The image of three young Kosovans, found dead, roped together, at the foot of a Glasgow high-rise, deserves to go down in the annals of British shame alongside the pictures of the Chinese cockle-pickers who drowned in Morecambe Bay. In their detail, of course, the tragedies are quite different. The Kosovans, it appears, were failed asylum-seekers facing imminent deportation. The Chinese were smuggled into Britain and exploited by illegal gang-masters.
In their generality, however, they are part of the same national scandal. In both cases, people from benighted parts of the world were misled into believing they would find a land of opportunity, if not milk and honey, when what they actually entered was a land of absent authority, incapable of either protecting them or acting on difficult decisions. Given that the Chinese had no legal status here and the Kosovans were within the system from start to their despairing end, it is their suicide that arguably represents the greater failing.
Now there are two standard responses to such events. From the liberal left, you will hear pleas for greater tolerance and humanity towards pretty much anyone who wants to come to Britain to work to improve their lot. On the right you will hear arguments for more restrictions on immigration across the board, plus a further tightening of border controls and asylum procedures.
What is heard all too rarely, though, is any plea for the laws as they stand to be properly applied, with clarity and competence. There is at least a chance that this would have saved the lives of both the Chinese and the Kosovans – not necessarily in a way that would have given them what they wanted, but in a way that would have been fair and upheld the integrity of the law. That is not, for all the regulatory changes made, what we see at present.
What we have seen ever since the 2006 revelation that the Home Office had built up a backlog of almost half a million asylum cases, is a series of attempts to mask the gravity of the situation by dint of removing it as far as possible from the public gaze. Thus a blind eye was turned to illegal workers in thrall to equally illegal gang-masters, so long as they did not draw attention to themselves by actually getting killed. National Insurance, tax payments, decent living accommodation, minimum wage – forget all those safeguards of a civilised society. The shadow economy, so far as it employed illegal foreigners, was left largely to stew in its own juice.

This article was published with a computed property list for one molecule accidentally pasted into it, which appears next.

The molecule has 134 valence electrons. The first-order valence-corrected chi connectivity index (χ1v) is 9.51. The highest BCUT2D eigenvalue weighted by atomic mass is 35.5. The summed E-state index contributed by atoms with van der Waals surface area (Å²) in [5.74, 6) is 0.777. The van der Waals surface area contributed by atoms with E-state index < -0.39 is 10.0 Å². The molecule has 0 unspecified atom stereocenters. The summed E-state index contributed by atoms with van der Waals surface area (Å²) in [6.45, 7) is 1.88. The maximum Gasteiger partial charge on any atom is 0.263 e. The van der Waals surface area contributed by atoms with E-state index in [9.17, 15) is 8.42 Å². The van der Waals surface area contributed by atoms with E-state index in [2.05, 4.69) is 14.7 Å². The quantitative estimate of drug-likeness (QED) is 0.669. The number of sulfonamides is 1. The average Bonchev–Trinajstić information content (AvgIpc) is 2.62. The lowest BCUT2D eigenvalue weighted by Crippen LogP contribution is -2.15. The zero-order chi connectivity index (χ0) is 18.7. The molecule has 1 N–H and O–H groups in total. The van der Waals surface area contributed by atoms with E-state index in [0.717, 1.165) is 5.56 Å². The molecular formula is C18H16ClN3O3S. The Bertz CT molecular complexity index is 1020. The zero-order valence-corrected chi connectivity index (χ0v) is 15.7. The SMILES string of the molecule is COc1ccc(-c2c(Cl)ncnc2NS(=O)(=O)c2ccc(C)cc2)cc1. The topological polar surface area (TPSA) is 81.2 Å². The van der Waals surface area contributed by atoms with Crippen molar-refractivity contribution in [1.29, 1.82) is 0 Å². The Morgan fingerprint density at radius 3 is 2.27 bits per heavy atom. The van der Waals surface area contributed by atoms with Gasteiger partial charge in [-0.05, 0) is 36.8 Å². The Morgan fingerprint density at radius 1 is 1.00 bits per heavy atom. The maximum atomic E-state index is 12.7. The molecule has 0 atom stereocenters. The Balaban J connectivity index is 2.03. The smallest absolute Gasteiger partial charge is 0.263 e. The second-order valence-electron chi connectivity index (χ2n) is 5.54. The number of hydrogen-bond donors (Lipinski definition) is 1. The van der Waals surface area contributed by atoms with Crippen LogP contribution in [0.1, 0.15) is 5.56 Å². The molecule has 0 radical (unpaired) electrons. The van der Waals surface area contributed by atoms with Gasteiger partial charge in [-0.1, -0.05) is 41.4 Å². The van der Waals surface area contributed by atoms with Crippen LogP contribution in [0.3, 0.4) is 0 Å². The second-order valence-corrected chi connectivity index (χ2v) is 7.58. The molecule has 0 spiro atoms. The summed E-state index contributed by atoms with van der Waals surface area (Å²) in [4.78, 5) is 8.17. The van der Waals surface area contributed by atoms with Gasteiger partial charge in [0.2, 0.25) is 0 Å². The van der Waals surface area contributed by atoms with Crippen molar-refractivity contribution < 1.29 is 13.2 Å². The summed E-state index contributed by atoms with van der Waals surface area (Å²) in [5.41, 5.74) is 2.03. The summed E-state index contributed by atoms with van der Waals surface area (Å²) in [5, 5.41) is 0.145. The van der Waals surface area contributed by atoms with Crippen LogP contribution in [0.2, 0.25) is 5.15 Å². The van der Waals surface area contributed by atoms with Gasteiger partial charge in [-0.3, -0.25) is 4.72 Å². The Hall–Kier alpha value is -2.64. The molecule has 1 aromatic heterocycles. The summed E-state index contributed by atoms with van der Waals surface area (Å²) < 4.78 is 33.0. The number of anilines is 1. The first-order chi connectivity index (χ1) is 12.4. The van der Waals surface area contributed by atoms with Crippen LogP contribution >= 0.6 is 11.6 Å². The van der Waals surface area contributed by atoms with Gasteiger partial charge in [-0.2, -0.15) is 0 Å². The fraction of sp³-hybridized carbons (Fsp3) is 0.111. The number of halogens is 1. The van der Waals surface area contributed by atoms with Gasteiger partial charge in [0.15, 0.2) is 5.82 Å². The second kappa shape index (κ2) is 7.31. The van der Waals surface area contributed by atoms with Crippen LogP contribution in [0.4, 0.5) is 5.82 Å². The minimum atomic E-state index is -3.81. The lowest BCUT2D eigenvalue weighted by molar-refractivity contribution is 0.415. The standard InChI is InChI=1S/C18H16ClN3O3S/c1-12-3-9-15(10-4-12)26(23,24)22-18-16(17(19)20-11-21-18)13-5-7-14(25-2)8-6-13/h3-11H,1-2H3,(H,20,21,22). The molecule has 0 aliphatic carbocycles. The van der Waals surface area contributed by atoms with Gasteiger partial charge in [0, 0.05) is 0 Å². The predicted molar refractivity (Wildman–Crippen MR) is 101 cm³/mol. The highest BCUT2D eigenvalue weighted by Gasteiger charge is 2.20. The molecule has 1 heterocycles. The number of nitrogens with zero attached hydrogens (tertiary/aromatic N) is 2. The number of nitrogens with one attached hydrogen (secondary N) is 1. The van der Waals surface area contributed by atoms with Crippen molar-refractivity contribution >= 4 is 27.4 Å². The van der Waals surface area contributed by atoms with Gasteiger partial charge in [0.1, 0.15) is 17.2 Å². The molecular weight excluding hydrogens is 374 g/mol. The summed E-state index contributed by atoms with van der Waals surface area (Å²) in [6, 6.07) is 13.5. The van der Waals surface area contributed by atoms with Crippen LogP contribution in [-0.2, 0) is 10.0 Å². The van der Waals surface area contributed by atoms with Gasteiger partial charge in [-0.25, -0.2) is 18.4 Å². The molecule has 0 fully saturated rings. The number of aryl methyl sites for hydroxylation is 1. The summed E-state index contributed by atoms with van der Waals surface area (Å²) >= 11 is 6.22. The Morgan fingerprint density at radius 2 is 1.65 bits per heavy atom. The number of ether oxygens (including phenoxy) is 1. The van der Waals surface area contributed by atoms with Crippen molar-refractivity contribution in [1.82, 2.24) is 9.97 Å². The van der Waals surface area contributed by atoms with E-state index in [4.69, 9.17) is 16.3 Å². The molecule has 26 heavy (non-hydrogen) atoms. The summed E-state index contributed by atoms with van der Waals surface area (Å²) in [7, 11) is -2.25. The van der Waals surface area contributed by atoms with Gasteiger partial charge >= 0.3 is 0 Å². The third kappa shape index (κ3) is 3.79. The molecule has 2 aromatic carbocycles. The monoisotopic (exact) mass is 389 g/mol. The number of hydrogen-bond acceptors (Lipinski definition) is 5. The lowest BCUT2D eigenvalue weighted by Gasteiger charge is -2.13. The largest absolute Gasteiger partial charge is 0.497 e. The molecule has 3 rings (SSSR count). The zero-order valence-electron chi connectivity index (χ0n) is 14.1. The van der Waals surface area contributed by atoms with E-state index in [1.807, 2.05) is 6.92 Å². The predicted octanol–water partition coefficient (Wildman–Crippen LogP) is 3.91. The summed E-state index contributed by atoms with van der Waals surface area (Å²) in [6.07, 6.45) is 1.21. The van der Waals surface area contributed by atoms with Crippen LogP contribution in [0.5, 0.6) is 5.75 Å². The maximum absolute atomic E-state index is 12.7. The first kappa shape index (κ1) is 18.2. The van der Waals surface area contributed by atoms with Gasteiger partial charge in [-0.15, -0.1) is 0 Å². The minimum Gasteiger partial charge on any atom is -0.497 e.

The priority with asylum seekers has been identical. The policy of dispersal was designed to lift some of the cost from London and the South-east. But exiling asylum-seekers to condemned estates in Glasgow and elsewhere also had the – surely not unwelcome – side-effect of placing Kosovans, Somalis, Tamils and others out of sight, and so out of the popular mind. There was a bit of aggro with the natives to begin with, but trouble in a godforsaken part of Glasgow and trouble within a bus ride of Parliament are different things in the mind of an embarrassed national government. The urgency of a resolution diminishes with every mile travelled up the West Coast Main line.
So, lo and behold, despite all the commitments, targets and clean-start principles introduced in the wake of the 2006 figures, a new backlog of 30,000 asylum cases has built up – even though the number of claims, according to official figures, has been falling. The secret to this apparent contradiction lies in the number of reviews and appeals that follow the initial request. There now seems not the slightest chance that either the original, or the new, backlog will be eliminated, as intended, by 2011.
Now, I know well, not least from my familiarity with Soviet-era dissidents, that asylum claims can be complex and, where war zones are concerned, the complexities multiply. But it still seems to me that several changes need to be made, without any need to change the law.
The first is a narrowing of the practical definition of asylum, as applied by the UK. No country can admit everyone who claims a justified fear of persecution. Perhaps some of the campaigners who believe Britain is too mean might sponsor the legal settlement of those they believe to be hard done by, rather than encouraging their eternal, taxpayer-funded, appeals.
The second is the abbreviation of that same appeals process. Better advice for new arrivals would reduce the number of justified appeals. Only a minority succeed even then, but one success encourages others to try and the process can go on for years. Which is why there needs to be a third change. All who claim asylum should be detained until their case is resolved. A target deadline of a month would concentrate minds on both sides and eliminate the need for "dispersal". The three Kosovans would have known their fate much sooner.
At present, cases take so long that, even though the majority are refused, it is by then at least as cruel to threaten deportation as it would have been to deny asylum at the start. Such summary justice would inevitably draw protest. But would it be any less humane than what passes for an asylum system now?